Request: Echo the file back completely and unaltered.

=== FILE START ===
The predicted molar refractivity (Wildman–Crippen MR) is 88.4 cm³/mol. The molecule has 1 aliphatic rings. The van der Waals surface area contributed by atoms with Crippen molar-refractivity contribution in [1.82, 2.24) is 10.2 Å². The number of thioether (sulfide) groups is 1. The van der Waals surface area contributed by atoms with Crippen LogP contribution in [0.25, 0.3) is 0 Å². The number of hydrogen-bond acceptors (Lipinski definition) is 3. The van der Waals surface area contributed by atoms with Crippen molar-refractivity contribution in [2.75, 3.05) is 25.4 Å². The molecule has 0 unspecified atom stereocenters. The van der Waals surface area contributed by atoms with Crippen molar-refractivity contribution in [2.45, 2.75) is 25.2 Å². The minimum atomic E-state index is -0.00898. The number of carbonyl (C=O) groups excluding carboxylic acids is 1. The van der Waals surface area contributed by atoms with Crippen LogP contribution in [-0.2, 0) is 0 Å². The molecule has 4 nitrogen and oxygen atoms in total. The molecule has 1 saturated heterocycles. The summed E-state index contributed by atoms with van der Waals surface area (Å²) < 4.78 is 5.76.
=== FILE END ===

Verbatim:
The predicted molar refractivity (Wildman–Crippen MR) is 88.4 cm³/mol. The molecule has 1 aliphatic rings. The van der Waals surface area contributed by atoms with Crippen molar-refractivity contribution in [1.82, 2.24) is 10.2 Å². The number of thioether (sulfide) groups is 1. The van der Waals surface area contributed by atoms with Crippen LogP contribution in [0.25, 0.3) is 0 Å². The number of hydrogen-bond acceptors (Lipinski definition) is 3. The van der Waals surface area contributed by atoms with Crippen molar-refractivity contribution in [2.75, 3.05) is 25.4 Å². The molecule has 0 unspecified atom stereocenters. The van der Waals surface area contributed by atoms with Crippen molar-refractivity contribution in [2.45, 2.75) is 25.2 Å². The minimum atomic E-state index is -0.00898. The number of carbonyl (C=O) groups excluding carboxylic acids is 1. The van der Waals surface area contributed by atoms with Crippen LogP contribution in [-0.2, 0) is 0 Å². The molecule has 4 nitrogen and oxygen atoms in total. The molecule has 1 saturated heterocycles. The summed E-state index contributed by atoms with van der Waals surface area (Å²) < 4.78 is 5.76.